Scale or fail: How incumbents can industrialize new-business building

Repeatable, successful innovation requires a dedicated ‘growth engine’ that can build promising ventures into growing businesses.

Across industries, digital attackers and an accelerating pace of change have increased the pressure on incumbents to innovate quickly and create new avenues for growth. Repeatable, scalable innovation—in the form of new-business launches—has become an imperative, and its importance has increased more than 70 percent since COVID-19. As the stakes rise, an increasing number of established corporations are taking a page out of the start-up ecosystem’s playbook. For example, 41 of the world’s 50 largest public companies 1 now have an accelerator, incubator, or corporate venture-capital fund (or all three). Investment has also seen a dramatic rise: corporate venture capital participated in a quarter of all venture-capital-backed fundraising in 2019. 2

Despite this urgency and concentration of resources, success stories are rare. Even companies such as Y Combinator, one of the most successful at selecting and building early-stage ventures, see more than 50 percent of their funded ventures die. 3 Mature companies typically aren’t set up for this kind of rapidly scalable innovation. Instead, they are built to protect their incumbent positions and have tens of thousands of employees and a complex network of stakeholders. While advantageous for steering large organizations on a path of incremental growth and risk management, this setting is wholly unsuitable for creating fast-moving, high-growth ventures.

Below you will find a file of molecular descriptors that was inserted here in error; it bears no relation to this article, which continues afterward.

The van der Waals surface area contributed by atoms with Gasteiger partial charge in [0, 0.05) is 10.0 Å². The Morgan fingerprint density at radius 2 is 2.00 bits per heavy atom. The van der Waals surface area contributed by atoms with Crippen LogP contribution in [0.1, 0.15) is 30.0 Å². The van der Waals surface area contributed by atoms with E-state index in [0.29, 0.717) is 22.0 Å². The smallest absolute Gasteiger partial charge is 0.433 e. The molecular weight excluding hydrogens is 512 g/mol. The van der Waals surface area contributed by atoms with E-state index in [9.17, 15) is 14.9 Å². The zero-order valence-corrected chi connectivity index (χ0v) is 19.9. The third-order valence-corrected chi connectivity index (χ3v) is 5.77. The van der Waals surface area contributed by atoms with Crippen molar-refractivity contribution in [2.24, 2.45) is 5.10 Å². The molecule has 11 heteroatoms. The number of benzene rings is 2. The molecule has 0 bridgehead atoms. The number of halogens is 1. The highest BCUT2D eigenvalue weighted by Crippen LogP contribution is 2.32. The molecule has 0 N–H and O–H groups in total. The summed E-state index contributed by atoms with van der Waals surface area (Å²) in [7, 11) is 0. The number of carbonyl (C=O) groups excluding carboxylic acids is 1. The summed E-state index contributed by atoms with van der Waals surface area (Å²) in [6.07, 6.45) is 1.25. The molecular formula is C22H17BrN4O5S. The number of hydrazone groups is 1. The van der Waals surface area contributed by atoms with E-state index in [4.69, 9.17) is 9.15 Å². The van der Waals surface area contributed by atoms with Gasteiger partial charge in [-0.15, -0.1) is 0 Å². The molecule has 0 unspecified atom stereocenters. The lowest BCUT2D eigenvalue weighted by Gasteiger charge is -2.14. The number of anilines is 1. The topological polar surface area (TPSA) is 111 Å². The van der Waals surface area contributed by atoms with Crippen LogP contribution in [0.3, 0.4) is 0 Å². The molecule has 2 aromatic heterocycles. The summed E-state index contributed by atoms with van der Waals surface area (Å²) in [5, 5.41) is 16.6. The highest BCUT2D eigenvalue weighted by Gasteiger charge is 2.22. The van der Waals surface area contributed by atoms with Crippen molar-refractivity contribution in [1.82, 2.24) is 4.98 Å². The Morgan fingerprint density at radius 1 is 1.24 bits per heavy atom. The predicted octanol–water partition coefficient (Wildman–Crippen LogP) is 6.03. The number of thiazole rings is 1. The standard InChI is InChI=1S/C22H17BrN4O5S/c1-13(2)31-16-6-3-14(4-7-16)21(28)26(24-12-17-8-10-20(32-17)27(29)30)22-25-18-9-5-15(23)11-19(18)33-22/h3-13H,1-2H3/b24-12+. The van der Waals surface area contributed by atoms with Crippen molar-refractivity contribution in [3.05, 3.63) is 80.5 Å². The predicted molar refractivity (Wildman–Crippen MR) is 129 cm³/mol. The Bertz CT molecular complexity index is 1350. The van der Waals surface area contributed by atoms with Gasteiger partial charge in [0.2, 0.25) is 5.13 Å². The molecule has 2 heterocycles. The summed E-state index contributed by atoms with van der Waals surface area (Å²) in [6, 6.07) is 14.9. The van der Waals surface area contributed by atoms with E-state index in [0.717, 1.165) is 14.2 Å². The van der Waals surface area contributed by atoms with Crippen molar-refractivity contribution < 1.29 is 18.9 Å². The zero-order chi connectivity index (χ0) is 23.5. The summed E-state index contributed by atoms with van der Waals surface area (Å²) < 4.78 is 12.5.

It is possible to greatly improve the odds, however, by developing the muscle to build multiple businesses and to build each one better. To explore the most effective growth models, we drew on our experience helping clients build more than 200 new businesses, best practices observed in venture-capital-backed start-ups, and proprietary research. These insights suggest companies can achieve sustainable success by forming a “growth engine”—a dedicated team established to manage the building of multiple businesses from launch to scaling to maturity. This growth engine facilitates the free flow of new ideas and focuses support along each stage of a venture’s growth, helping to accelerate the journey from promising idea to mature company.